Rob Johnson appears to be the choice to take Josh Thole's spot on the roster, hopefully only temporarily. Most or the analysis of Johnson I've seen suggests that he's woefully inadequate even as a backup. Although I tend to largely agree with that analysis, I figured it couldn't hurt to play devil's advocate.
Looking primarily at Johnson's minor league stats, what jumped out at me is that he seemed to have been rushed through the Mariners' system. The median ages for low-A, high-A, AA, and AAA are 22, 23, 24, and 26 respectively. Johnson went from Rookie to High-A ball in the span of 2 seasons when he was 20 and 21. As a 21-year-old, he actually acquitted himself decently as a hitter, OPS-ing .764 between A and high-A. But only 86 of his plate appearances were in the high-A environment of the California League. The vast majority were in the Class A Midwest League - the equivalent of the Sally League, where Savannah plays.
Then, at 22, Johnson was asked to make the jump from high-A to AAA, despite having only 86 plate appearancees in high-A ball and none at AA. In retrospect, this was a huge mistake. Johnson predictably struggled mightily to the tune of a woeful .578 OPS over 359 plate appearances. Yes, given that this was the PCL that's even worse than it sounds, but I think it was excusable given the enormous jump he was being asked to make in terms of talent level. That said, Johnson improved in each of his next 2 years and OPS'd .804 in Tacoma as a 24-year-old.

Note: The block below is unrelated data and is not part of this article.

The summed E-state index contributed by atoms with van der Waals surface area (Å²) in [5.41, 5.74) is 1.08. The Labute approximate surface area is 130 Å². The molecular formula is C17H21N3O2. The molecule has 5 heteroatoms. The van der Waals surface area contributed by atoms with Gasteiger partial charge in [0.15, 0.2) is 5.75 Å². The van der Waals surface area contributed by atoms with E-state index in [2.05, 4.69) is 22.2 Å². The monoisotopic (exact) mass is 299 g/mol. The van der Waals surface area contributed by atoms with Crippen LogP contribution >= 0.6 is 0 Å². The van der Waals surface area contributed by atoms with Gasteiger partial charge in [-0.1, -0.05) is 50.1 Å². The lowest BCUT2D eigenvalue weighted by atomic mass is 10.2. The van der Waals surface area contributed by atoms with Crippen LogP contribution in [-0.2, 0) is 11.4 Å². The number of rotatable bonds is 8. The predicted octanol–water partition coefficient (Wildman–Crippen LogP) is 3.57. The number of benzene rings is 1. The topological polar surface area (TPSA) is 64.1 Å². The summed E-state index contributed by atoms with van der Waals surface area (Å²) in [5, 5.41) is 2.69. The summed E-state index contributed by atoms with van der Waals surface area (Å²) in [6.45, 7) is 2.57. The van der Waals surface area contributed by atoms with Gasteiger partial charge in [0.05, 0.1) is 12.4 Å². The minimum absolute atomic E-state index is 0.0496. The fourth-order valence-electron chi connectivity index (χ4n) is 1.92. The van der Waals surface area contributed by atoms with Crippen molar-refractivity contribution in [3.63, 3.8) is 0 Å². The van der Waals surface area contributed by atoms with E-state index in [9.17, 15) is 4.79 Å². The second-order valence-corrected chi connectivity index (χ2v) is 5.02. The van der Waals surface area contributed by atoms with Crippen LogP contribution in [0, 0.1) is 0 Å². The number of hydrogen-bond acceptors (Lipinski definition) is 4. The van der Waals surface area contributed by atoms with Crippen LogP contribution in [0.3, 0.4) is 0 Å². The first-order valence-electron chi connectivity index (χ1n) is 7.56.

As a major leaguer, we know the deal - he's been an awful hitter. And at some point, that's indicative of how he'd perform now. But he's been an adequate hitter at AAA in each of his seasons there other than the aforementioned first season, including this year, where he's OPS-ing over .800 in limited duty at Buffalo. Does that mean that he's going to be fantastic? No. But I think he may be a bit better than we're giving him credit for, and given that he was rushed through the Mariners' system without the benefit of getting ABs at each level, that might account for his slow development as a hitter. At the very least, he might be better than he's shown so far in the majors.